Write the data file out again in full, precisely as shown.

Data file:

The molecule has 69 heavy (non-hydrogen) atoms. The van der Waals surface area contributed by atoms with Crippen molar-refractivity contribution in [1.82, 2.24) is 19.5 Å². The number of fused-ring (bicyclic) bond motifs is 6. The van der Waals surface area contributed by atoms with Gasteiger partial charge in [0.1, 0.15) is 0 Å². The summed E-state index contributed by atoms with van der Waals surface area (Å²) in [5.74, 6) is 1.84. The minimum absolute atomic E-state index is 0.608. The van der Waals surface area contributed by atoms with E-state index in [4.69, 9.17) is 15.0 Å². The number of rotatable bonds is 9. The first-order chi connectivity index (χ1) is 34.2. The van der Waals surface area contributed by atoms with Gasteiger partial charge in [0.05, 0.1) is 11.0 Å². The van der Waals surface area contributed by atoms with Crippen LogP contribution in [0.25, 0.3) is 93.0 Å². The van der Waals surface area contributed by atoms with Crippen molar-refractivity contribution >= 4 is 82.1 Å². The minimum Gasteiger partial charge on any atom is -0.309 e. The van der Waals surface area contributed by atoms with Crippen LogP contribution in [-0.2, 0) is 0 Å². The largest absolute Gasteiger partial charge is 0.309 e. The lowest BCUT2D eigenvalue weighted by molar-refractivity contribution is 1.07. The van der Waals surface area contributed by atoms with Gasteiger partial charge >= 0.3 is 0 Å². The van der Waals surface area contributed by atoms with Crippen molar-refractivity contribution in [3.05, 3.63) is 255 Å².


The molecule has 69 heavy (non-hydrogen) atoms. The van der Waals surface area contributed by atoms with Crippen molar-refractivity contribution in [1.82, 2.24) is 19.5 Å². The number of fused-ring (bicyclic) bond motifs is 6. The van der Waals surface area contributed by atoms with Gasteiger partial charge in [0.1, 0.15) is 0 Å². The summed E-state index contributed by atoms with van der Waals surface area (Å²) in [5.74, 6) is 1.84. The minimum absolute atomic E-state index is 0.608. The van der Waals surface area contributed by atoms with E-state index in [4.69, 9.17) is 15.0 Å². The number of rotatable bonds is 9. The first-order chi connectivity index (χ1) is 34.2. The van der Waals surface area contributed by atoms with Gasteiger partial charge in [0.05, 0.1) is 11.0 Å². The van der Waals surface area contributed by atoms with Crippen LogP contribution in [0.25, 0.3) is 93.0 Å². The van der Waals surface area contributed by atoms with Crippen molar-refractivity contribution >= 4 is 82.1 Å². The minimum Gasteiger partial charge on any atom is -0.309 e. The van der Waals surface area contributed by atoms with Crippen LogP contribution in [-0.2, 0) is 0 Å². The largest absolute Gasteiger partial charge is 0.309 e. The lowest BCUT2D eigenvalue weighted by molar-refractivity contribution is 1.07. The van der Waals surface area contributed by atoms with Gasteiger partial charge >= 0.3 is 0 Å². The van der Waals surface area contributed by atoms with Crippen molar-refractivity contribution in [3.05, 3.63) is 255 Å².